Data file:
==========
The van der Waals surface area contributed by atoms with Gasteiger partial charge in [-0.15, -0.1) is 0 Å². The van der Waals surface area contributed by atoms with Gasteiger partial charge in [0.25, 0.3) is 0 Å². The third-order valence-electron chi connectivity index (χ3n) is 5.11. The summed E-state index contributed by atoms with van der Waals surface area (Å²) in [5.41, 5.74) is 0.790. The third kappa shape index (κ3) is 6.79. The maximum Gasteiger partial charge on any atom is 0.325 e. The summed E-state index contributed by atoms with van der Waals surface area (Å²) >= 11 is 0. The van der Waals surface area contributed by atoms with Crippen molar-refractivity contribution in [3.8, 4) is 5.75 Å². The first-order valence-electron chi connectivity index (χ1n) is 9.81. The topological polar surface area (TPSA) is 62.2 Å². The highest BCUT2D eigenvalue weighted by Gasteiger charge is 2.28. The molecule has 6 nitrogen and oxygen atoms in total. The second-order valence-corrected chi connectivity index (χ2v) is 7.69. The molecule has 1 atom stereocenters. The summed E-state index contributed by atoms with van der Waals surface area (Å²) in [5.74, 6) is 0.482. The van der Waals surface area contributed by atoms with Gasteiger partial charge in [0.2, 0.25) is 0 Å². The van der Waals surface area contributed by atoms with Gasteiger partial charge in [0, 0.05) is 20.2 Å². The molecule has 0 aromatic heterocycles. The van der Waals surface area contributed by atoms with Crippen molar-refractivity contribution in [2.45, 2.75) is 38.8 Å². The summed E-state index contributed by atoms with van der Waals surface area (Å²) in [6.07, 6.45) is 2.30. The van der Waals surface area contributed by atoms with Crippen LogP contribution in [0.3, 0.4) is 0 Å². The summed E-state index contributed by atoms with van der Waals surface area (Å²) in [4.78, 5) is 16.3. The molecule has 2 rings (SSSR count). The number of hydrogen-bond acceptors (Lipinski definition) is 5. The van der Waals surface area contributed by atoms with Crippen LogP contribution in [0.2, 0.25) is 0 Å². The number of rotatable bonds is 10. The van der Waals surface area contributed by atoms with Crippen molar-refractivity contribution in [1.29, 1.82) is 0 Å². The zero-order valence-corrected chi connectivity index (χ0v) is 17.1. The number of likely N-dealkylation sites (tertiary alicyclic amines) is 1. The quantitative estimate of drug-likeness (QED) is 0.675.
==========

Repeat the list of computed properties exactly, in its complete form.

The van der Waals surface area contributed by atoms with Gasteiger partial charge in [-0.15, -0.1) is 0 Å². The van der Waals surface area contributed by atoms with Gasteiger partial charge in [0.25, 0.3) is 0 Å². The third-order valence-electron chi connectivity index (χ3n) is 5.11. The summed E-state index contributed by atoms with van der Waals surface area (Å²) in [5.41, 5.74) is 0.790. The third kappa shape index (κ3) is 6.79. The maximum Gasteiger partial charge on any atom is 0.325 e. The summed E-state index contributed by atoms with van der Waals surface area (Å²) >= 11 is 0. The van der Waals surface area contributed by atoms with Crippen molar-refractivity contribution in [3.8, 4) is 5.75 Å². The first-order valence-electron chi connectivity index (χ1n) is 9.81. The topological polar surface area (TPSA) is 62.2 Å². The highest BCUT2D eigenvalue weighted by Gasteiger charge is 2.28. The molecule has 6 nitrogen and oxygen atoms in total. The second-order valence-corrected chi connectivity index (χ2v) is 7.69. The molecule has 1 atom stereocenters. The summed E-state index contributed by atoms with van der Waals surface area (Å²) in [5.74, 6) is 0.482. The van der Waals surface area contributed by atoms with Gasteiger partial charge in [0.2, 0.25) is 0 Å². The van der Waals surface area contributed by atoms with Gasteiger partial charge in [0, 0.05) is 20.2 Å². The molecule has 0 aromatic heterocycles. The van der Waals surface area contributed by atoms with Crippen molar-refractivity contribution in [2.45, 2.75) is 38.8 Å². The summed E-state index contributed by atoms with van der Waals surface area (Å²) in [6.07, 6.45) is 2.30. The van der Waals surface area contributed by atoms with Crippen LogP contribution in [0.3, 0.4) is 0 Å². The summed E-state index contributed by atoms with van der Waals surface area (Å²) in [4.78, 5) is 16.3. The molecule has 2 rings (SSSR count). The number of hydrogen-bond acceptors (Lipinski definition) is 5. The van der Waals surface area contributed by atoms with Crippen LogP contribution in [0.2, 0.25) is 0 Å². The number of rotatable bonds is 10. The van der Waals surface area contributed by atoms with Crippen molar-refractivity contribution in [1.29, 1.82) is 0 Å². The zero-order valence-corrected chi connectivity index (χ0v) is 17.1. The number of likely N-dealkylation sites (tertiary alicyclic amines) is 1. The quantitative estimate of drug-likeness (QED) is 0.675.